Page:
- Radiant Floor Heating Home
- What is Radiant Floor Heating?
- How Does Radiant Floor Heating Work?
- What are the Methods of Heating Radiant Floors?
- How Warm is a Radiant Heated Floor?
- What are Radiant Floor Heating Zones?
- More FAQs: How much does it cost? Can the floor get too hot? Can the tubing leak?
- Benefits of In-Floor Radiant Heating
- Lower Energy Costs
- Lower Heating Costs
- Healthy Air
- Going Green with Radiant Floor Heating
- Installing Radiant Floor Heating Systems
- Design and Installation Tips from the Radiant Panel Association
- One Contractor's Method of Installing Radiant Heat
- Retrofitting a Concrete Floor with Radiant Heat
- Cooling a Home that has a Radiant Floor Heating System
- Other Resources
- Find a Uponor (formerly Wirsbo) Installer
- Common Questions about Concrete Floors: Are they cold? Are they loud? Are they expensive?
Radiant Floor Heating
Methods of Heating Radiant Floors: Water and Electricity
The two most common methods of delivering radiant floor heat are:
- Electrically, through heated cables, mesh, preformed mats or elements embedded in plastic films
- Hydronically, through tubing that circulates water heated by a boiler or water heater
Your choice will often depend on the energy costs in your area and the size of the project. Electric systems tend to be less expensive upfront than hydronic systems, according to the Radiant Panel Association, because they are simpler in construction. If you live in an area where electricity is more affordable than other power options, electric could be the way to go. Most systems operate on 120 or 240 volts and require a separate circuit breaker. However, low-voltage systems are available that can operate on as little as 24 volts, using a transformer to reduce the line voltage, according to RPA (see Radiant Heating with Electricity). Some electric radiant systems are intended only for warming floors in specific rooms; others are designed for use as whole-house primary heating.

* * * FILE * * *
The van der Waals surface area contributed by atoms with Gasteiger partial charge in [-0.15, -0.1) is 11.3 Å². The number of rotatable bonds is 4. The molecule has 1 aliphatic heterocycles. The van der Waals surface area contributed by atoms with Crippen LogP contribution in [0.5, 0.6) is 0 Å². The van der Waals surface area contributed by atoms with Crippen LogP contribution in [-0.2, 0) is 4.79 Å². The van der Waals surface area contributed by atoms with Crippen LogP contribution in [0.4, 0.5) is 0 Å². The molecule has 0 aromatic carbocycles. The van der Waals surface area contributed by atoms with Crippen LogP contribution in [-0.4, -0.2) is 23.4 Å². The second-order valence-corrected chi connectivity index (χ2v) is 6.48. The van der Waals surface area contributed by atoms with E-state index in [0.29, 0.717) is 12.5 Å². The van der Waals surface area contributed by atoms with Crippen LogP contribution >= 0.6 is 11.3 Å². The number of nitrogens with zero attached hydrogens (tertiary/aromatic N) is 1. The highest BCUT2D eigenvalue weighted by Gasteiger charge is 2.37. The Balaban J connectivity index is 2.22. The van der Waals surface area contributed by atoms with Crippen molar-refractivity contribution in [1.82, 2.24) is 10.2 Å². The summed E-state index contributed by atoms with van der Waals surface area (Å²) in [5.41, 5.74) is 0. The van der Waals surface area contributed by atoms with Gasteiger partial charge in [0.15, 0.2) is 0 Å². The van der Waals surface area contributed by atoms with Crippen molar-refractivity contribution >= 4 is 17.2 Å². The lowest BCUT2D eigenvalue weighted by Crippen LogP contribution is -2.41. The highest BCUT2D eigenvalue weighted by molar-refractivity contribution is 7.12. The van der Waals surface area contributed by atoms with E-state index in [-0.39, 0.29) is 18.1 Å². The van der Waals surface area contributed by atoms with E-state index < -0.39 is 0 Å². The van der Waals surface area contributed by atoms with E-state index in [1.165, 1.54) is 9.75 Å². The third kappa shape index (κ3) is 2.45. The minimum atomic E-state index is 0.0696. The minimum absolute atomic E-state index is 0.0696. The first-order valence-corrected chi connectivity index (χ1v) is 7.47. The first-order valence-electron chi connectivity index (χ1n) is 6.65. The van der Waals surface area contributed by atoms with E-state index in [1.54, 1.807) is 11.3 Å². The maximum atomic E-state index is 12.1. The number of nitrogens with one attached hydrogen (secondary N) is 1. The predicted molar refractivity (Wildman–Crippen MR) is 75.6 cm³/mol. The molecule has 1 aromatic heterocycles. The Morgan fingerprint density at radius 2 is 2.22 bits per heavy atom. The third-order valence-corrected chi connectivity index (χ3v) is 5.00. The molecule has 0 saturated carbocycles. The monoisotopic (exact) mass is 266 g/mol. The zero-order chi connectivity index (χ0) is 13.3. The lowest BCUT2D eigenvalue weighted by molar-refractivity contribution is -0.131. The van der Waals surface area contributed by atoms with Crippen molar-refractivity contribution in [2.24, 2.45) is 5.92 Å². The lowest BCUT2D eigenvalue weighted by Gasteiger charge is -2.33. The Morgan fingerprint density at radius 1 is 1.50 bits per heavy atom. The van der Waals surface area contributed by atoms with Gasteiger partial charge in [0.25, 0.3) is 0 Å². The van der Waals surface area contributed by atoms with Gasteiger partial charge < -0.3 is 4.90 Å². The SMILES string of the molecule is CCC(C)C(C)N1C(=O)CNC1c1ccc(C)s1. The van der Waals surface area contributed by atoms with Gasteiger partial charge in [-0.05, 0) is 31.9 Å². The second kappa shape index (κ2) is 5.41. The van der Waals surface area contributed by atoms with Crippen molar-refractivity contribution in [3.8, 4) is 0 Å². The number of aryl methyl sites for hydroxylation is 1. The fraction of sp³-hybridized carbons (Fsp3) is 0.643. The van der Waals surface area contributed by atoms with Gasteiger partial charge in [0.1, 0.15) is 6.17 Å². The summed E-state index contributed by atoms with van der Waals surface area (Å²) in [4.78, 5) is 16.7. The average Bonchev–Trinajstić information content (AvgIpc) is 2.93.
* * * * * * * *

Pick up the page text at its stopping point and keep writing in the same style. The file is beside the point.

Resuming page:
With hydronic systems, you have more flexibility in choosing a power source. The boiler that heats the water can be powered by electricity and almost any fuel (including natural gas, propane, oil and wood). You can also use environmentally friendly alternative heat sources that don't consume fossil fuels, such as a geothermal heat pump or solar energy. However, you don't always have to buy a separate boiler. You can save money and use the same water heater you use for hot water and get double duty out of it. New high-efficiency water heaters are available that are powerful enough to provide both space heat and domestic hot water.
PEX Tubing vs. Metal Pipe:Heating concrete floors hydronically isn't a new technology. In the 1930s, architect Frank Lloyd Wright piped hot water through the concrete floors of many of his structures. Thousands of tract homes built at Levittown on Long Island and in the San Francisco Bay area during the 1950s also used a system that circulated heated water through steel or copper pipes embedded in concrete slab-on-grade floors. Unfortunately, many of these older systems failed, because the metal pipes reacted chemically with the concrete and eventually corroded and leaked.
Today, most hydronic systems circulate the water through PEX tubing—a tough, flexible plastic made of cross-linked polyethylene. PEX has properties that make it ideal for radiant floor heating and plumbing applications. Unlike copper pipe, PEX is flexible and can easily be laid in serpentine loops and bent around corners and obstacles. It also resists corrosion and scale buildup, eliminates hammering noise, muffles the sound of rushing water, and ensures tight seals without the need for soldering. (Read what the NAHB Research Center says about the advantages of PEX).
Read more about components of a radiant floor heating system.